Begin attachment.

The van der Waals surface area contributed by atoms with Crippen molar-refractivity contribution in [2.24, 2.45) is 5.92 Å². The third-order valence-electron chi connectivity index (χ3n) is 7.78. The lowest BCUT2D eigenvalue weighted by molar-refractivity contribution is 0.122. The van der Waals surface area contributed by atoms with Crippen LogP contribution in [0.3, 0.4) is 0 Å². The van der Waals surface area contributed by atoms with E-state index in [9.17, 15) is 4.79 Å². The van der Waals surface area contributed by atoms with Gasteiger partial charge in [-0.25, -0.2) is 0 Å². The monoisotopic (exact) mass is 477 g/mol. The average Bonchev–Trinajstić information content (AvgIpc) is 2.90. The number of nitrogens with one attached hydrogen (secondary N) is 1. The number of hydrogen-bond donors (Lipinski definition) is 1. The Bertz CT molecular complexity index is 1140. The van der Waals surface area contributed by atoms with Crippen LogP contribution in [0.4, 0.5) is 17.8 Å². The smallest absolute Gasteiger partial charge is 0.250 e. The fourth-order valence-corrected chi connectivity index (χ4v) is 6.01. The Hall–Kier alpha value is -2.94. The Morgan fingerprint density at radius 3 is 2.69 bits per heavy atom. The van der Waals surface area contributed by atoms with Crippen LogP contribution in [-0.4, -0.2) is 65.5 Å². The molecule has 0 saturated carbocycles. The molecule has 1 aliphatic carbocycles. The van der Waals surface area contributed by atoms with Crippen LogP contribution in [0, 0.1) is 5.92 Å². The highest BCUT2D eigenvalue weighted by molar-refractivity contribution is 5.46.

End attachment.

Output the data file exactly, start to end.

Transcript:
The van der Waals surface area contributed by atoms with Crippen molar-refractivity contribution in [2.24, 2.45) is 5.92 Å². The third-order valence-electron chi connectivity index (χ3n) is 7.78. The lowest BCUT2D eigenvalue weighted by molar-refractivity contribution is 0.122. The van der Waals surface area contributed by atoms with Crippen LogP contribution in [0.3, 0.4) is 0 Å². The van der Waals surface area contributed by atoms with E-state index in [9.17, 15) is 4.79 Å². The van der Waals surface area contributed by atoms with Gasteiger partial charge in [-0.25, -0.2) is 0 Å². The monoisotopic (exact) mass is 477 g/mol. The average Bonchev–Trinajstić information content (AvgIpc) is 2.90. The number of nitrogens with one attached hydrogen (secondary N) is 1. The number of hydrogen-bond donors (Lipinski definition) is 1. The Bertz CT molecular complexity index is 1140. The van der Waals surface area contributed by atoms with Crippen LogP contribution in [0.4, 0.5) is 17.8 Å². The smallest absolute Gasteiger partial charge is 0.250 e. The fourth-order valence-corrected chi connectivity index (χ4v) is 6.01. The Hall–Kier alpha value is -2.94. The Morgan fingerprint density at radius 3 is 2.69 bits per heavy atom. The van der Waals surface area contributed by atoms with Crippen LogP contribution in [-0.4, -0.2) is 65.5 Å². The molecule has 0 saturated carbocycles. The molecule has 1 aliphatic carbocycles. The van der Waals surface area contributed by atoms with Crippen LogP contribution in [0, 0.1) is 5.92 Å². The highest BCUT2D eigenvalue weighted by molar-refractivity contribution is 5.46.